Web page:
Greetings from the Land of Enchantment: Mastering Love

Thursday, January 16, 2014

Mastering Love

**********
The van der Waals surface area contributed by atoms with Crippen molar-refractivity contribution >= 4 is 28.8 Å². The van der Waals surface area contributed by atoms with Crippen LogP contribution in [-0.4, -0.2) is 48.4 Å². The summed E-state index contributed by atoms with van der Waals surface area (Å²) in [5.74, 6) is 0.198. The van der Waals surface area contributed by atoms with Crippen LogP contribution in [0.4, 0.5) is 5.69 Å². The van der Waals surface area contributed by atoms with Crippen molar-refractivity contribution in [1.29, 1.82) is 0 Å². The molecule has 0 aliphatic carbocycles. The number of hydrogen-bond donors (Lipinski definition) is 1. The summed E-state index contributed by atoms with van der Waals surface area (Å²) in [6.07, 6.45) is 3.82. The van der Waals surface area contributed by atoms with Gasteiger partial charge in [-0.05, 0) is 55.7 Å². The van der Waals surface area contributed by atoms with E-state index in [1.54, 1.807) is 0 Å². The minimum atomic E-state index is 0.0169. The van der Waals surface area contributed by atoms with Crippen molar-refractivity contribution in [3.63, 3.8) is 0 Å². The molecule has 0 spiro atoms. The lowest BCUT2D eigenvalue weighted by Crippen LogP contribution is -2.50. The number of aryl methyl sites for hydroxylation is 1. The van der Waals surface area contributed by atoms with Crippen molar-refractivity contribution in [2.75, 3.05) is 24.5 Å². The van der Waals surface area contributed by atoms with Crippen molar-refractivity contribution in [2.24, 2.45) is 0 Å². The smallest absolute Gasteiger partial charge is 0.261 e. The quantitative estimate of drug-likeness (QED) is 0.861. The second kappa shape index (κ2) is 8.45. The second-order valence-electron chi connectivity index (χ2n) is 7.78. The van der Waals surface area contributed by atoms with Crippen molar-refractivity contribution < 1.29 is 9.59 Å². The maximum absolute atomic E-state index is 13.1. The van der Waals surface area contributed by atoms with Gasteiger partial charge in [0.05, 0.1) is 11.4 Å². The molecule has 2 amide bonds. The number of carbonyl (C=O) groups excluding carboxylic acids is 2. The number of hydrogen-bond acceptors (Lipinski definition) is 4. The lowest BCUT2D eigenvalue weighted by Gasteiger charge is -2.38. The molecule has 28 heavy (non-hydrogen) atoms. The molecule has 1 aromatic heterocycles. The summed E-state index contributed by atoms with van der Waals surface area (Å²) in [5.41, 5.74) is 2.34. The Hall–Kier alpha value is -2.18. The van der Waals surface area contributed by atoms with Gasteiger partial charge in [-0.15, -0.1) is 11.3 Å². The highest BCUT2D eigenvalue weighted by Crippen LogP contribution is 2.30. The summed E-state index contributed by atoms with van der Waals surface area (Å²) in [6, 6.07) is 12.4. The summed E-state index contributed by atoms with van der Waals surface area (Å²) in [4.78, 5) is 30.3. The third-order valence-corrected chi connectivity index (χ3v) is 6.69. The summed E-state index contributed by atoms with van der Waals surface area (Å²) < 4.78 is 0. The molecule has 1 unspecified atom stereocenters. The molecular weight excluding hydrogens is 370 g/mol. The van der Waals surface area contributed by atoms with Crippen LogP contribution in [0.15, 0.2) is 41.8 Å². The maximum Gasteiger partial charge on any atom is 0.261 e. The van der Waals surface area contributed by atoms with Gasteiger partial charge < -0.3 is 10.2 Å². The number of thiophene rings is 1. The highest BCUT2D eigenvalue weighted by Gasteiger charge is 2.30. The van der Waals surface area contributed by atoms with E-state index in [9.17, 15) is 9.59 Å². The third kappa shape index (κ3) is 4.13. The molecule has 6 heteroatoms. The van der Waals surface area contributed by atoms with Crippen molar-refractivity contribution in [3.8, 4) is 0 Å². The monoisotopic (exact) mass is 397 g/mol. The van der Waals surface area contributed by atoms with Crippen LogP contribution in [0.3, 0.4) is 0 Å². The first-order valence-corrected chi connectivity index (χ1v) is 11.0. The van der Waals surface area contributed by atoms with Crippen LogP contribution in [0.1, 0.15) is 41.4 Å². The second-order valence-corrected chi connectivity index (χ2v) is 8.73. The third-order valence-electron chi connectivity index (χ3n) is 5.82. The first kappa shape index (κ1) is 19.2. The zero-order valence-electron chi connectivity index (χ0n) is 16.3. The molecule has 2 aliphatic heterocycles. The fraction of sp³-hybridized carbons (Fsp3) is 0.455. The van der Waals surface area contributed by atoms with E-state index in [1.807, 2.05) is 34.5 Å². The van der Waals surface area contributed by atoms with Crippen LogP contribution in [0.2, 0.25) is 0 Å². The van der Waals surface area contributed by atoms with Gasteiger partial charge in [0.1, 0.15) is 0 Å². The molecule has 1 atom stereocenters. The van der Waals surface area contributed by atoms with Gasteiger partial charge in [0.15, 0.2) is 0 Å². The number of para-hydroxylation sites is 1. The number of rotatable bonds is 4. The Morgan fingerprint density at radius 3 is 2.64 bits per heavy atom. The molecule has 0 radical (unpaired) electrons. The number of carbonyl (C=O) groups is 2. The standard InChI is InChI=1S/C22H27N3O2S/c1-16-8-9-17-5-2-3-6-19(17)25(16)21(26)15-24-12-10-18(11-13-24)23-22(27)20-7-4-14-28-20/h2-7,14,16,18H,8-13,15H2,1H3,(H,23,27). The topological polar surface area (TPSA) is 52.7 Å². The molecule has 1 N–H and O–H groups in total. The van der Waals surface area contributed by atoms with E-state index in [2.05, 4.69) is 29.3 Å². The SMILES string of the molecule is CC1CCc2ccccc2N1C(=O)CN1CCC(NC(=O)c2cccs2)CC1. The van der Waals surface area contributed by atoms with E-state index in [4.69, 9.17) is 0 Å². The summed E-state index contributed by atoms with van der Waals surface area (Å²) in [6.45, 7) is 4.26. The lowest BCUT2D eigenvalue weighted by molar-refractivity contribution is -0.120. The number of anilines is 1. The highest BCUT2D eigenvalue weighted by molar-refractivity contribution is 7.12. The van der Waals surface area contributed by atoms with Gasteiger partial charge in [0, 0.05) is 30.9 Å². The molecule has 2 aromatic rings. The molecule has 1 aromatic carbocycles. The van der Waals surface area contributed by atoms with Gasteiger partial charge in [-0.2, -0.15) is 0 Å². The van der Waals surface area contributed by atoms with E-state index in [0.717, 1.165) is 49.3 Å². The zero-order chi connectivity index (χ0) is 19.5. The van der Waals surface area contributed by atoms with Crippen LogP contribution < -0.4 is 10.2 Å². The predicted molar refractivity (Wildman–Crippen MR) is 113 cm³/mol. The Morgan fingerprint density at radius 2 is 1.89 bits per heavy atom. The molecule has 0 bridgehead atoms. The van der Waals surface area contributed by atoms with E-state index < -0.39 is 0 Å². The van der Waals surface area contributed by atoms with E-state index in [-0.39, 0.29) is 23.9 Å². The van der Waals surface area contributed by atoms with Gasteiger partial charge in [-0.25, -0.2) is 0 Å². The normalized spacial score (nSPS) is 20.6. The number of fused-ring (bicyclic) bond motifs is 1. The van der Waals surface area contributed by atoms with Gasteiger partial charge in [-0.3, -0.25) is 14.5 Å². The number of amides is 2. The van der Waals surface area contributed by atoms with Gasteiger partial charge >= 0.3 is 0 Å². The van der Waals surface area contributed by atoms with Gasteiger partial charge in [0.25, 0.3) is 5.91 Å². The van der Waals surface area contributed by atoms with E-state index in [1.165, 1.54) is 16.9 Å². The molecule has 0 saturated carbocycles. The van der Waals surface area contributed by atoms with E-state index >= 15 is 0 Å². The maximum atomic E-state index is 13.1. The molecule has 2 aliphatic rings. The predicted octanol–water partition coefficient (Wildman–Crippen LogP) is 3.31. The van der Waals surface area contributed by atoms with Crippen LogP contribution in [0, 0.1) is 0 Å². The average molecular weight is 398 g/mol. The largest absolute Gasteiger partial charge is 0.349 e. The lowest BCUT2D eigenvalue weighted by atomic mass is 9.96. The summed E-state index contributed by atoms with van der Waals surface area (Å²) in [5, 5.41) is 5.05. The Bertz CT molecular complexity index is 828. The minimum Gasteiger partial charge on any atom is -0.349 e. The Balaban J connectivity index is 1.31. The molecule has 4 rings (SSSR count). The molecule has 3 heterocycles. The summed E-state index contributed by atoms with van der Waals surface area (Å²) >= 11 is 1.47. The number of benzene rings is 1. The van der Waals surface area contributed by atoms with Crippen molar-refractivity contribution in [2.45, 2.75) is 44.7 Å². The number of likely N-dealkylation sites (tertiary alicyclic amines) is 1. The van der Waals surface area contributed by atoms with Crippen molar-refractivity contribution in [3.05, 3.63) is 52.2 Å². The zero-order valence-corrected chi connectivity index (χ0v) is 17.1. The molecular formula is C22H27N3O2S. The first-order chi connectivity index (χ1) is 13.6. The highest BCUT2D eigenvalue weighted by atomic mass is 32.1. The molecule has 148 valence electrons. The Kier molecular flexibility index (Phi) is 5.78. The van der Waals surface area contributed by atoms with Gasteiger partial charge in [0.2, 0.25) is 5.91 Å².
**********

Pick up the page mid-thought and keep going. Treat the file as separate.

“I am mastering my love for you and turning it inwards as a constituent element of myself.” Sartre I found this quote today and it reflected back to me the path I must be willing to take if I am to master the art of loving. When I was younger, I would lose myself into the other, the lover, and every time, wake up 6 months later, or 2 years later, or let's be honest, two weeks later sometimes, and wonder where I had gone. I couldn't remember any of the things that used to animate my own life, I had so lost myself in the other. Apply this habit to a marriage and you have a recipe for disaster, or do you? Even as I have watched for it and been ever vigilant, it happens--and the inescapable fact to me now--at a ripe old age of 45 in a brand new marriage--is that it's supposed to happen. I am supposed to loose myself, lose myself, in the other. I am supposed to drop my own ego and attachment to what I want in order to seek a mutual happiness, a shared joy, a journey together. And yet, the older pattern, the one in which I don't recognize myself any longer and have nothing reflecting back at me to acknowledge this self-sacrifice still haunts me. So this morning I find myself lost and feeling separate from and yet somehow drowned at the same time in the other. And this is the hallmark of the older pattern: standing in front of the mirror and not recognizing who is reflected back, not recognizing myself. So what would it look like to take that same practice of loosing myself into the other but elevate it into the perfection it must achieve in order to sustain a marriage? The first test is to not loose oneself into the role. If I don't behave as I believe a wife should, I can't automatically assume that there's a breach in the relationship. That's what's happened this morning; I slept in and he went to work with hardly a word. And I spend the morning feeling I've failed in some fundamental way and create the separation within myself. Whatever I do or don't do as "wife" is not who I am and it is not the mutuality we share, not immediately and directly anyway. Serving those roles nurtures the bond, but assuming the role is the relationship is a conflation that destroys intimacy. Allow the role to serve you, not the other way around. The second test is to love in the face of getting everything you want, or nothing you want; it cannot be dependent on circumstance--good or bad. Love must remain steady: through good moods and bad, through the bottomed-out sense of identity and loss that quitting one's job brings to the creative exploration that sends you out into parallel universes that you cannot share, through everything that a day to day relationship brings with it: making the bed, scrubbing the toilet, washing the dishes, making the breakfast drink and so much more. Finding the mutuality--actually looking for it--is the daily task. This is the love--to look for it and to see and in seeing to understand. This cultivates empathy and mutuality, which in turns, creates the love. The third test is to as Sartre states so brilliantly, to somehow incorporate the love I feel into a sustaining food for myself. To somehow embody that love for the other (in this case my husband) as myself--the two become one--and so the love that flows outward must also flow equally inward. If not, then we create an imbalance. We never feel loved enough. And this realization comes the morning after my somewhat reserved husband said more than once last night how much he loved me. So the insecurity comes from within--no fooling myself in that regard. Mastering love is a life's work. And I'm making every effort to be compassionate to myself for you see, I've never done this before. That is, I've never remained myself and loved another person. And that's the only way for love to remain. Yes we change. Yes, we loose and lose ourselves in the other. But if there's no there there, who can he then love in return? I must remain and incorporate, literally give body, to this love I feel so that instead of consuming me in a bright flash of fire, it instead warms us both in a steady flame.


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